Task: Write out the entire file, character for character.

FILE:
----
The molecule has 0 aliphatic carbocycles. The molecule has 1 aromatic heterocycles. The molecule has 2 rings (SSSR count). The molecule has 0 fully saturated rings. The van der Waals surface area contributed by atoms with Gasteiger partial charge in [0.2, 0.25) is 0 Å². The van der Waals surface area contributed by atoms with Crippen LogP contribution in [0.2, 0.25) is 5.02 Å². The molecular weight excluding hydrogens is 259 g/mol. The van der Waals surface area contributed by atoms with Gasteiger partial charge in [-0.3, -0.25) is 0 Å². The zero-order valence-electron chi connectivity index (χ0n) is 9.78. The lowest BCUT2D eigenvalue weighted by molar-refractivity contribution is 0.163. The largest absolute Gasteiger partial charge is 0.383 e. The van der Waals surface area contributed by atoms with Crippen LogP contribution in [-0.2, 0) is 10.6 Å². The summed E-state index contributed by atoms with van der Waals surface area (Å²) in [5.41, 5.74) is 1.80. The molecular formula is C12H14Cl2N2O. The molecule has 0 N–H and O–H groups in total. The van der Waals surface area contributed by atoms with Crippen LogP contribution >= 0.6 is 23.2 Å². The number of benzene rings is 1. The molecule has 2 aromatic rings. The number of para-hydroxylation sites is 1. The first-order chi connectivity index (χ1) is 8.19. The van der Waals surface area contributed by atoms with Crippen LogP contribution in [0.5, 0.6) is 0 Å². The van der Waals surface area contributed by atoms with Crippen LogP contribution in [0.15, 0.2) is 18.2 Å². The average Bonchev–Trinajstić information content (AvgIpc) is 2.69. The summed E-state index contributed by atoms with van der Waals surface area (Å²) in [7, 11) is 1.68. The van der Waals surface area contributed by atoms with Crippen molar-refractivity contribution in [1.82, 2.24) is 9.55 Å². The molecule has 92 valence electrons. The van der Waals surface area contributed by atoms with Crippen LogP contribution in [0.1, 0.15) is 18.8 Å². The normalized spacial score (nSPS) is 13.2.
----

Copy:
The molecule has 0 aliphatic carbocycles. The molecule has 1 aromatic heterocycles. The molecule has 2 rings (SSSR count). The molecule has 0 fully saturated rings. The van der Waals surface area contributed by atoms with Gasteiger partial charge in [0.2, 0.25) is 0 Å². The van der Waals surface area contributed by atoms with Crippen LogP contribution in [0.2, 0.25) is 5.02 Å². The molecular weight excluding hydrogens is 259 g/mol. The van der Waals surface area contributed by atoms with Gasteiger partial charge in [-0.3, -0.25) is 0 Å². The zero-order valence-electron chi connectivity index (χ0n) is 9.78. The lowest BCUT2D eigenvalue weighted by molar-refractivity contribution is 0.163. The largest absolute Gasteiger partial charge is 0.383 e. The van der Waals surface area contributed by atoms with Crippen LogP contribution in [-0.2, 0) is 10.6 Å². The summed E-state index contributed by atoms with van der Waals surface area (Å²) in [5.41, 5.74) is 1.80. The molecular formula is C12H14Cl2N2O. The molecule has 0 N–H and O–H groups in total. The van der Waals surface area contributed by atoms with Crippen LogP contribution >= 0.6 is 23.2 Å². The number of benzene rings is 1. The molecule has 2 aromatic rings. The number of para-hydroxylation sites is 1. The first-order chi connectivity index (χ1) is 8.19. The van der Waals surface area contributed by atoms with Crippen LogP contribution in [0.5, 0.6) is 0 Å². The van der Waals surface area contributed by atoms with Crippen LogP contribution in [0.15, 0.2) is 18.2 Å². The average Bonchev–Trinajstić information content (AvgIpc) is 2.69. The summed E-state index contributed by atoms with van der Waals surface area (Å²) in [7, 11) is 1.68. The van der Waals surface area contributed by atoms with Crippen molar-refractivity contribution in [1.82, 2.24) is 9.55 Å². The molecule has 92 valence electrons. The van der Waals surface area contributed by atoms with Crippen LogP contribution in [0.1, 0.15) is 18.8 Å². The normalized spacial score (nSPS) is 13.2.